Instead of following in the footsteps of many of its regional counterparts, Malaysia is not planning on implementing a ban on cryptocurrency trading, and instead has sparked a growing interest in this world.
The countryâs Second Finance Minister, Johari Abdul Ghani, has said that this decision is because a ban would actually reduce innovation and creativity in the financial sector. He said;
âThe government is fully aware of the need to strike a balance between public interest and integrity of the financial system.â
In the public interest, it has been said that they will closely be monitoring digital currencies, with Johari adding;
âIt is not the intention of the authorities to ban or put a stop to any innovation that is perceived to be beneficial to the publicâ¦However, similar to any financial and investment schemes, there is a need to have a proper regulation and supervision to ensure any risk associated with such schemes are effectively contained.â
The central bank does not currently regulate digital currencies; however, it has been suggested that they will ensure that traders are complying with existing monetary requirements for customer due diligence. On top of this, they are looking to create regulations that make the activities surrounding digital currency activities more transparent, which allow the public to access the information surrounding the risks of cryptocurrency trading.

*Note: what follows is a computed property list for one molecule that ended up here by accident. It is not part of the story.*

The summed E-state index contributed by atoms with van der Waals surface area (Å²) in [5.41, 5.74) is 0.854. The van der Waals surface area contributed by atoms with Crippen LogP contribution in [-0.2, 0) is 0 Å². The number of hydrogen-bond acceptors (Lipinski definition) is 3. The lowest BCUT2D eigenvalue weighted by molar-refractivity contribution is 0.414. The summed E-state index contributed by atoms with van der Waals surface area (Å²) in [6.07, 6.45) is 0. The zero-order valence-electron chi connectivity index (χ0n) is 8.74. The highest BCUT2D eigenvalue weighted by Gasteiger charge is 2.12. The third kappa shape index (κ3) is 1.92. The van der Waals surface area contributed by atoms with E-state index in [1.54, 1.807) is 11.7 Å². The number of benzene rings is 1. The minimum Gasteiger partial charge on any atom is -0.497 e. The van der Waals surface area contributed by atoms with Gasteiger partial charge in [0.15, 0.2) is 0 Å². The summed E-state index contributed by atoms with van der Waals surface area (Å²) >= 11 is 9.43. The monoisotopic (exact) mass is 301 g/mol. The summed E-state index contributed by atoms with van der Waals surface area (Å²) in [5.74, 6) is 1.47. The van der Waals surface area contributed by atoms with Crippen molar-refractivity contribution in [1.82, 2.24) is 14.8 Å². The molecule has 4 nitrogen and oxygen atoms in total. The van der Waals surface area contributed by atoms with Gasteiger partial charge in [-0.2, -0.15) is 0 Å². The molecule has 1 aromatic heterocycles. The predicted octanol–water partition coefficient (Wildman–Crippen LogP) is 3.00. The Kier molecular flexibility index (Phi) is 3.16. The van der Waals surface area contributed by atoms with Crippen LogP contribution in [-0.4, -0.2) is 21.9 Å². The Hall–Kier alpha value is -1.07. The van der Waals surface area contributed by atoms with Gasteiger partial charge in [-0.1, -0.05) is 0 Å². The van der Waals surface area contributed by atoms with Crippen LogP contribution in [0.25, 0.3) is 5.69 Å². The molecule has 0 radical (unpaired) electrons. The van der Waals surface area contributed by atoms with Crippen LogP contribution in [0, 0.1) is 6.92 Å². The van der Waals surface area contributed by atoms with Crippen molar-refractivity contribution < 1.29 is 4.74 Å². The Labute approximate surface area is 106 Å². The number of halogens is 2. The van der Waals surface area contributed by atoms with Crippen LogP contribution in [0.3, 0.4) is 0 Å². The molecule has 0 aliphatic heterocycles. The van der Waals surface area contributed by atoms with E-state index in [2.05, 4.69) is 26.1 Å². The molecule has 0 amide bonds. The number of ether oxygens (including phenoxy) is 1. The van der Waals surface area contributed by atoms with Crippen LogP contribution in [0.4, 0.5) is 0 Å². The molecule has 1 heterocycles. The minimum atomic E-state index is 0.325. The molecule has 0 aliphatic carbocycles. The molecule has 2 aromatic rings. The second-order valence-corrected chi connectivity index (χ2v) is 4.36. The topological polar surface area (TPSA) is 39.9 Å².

He has said that the financial innovation that is supported by technology, which includes cryptocurrencies and e-wallets should also be part of the countryâs digitalisation roadmap; saying
âFinancial innovation will not only enhance the productivity of economic activity but also make financial intermediation more seamless...This is particularly relevant to recent innovation like Bitcoin, which remains unregulated globally and not battle-tested against shocks, unlike more conventional mediums of exchange.â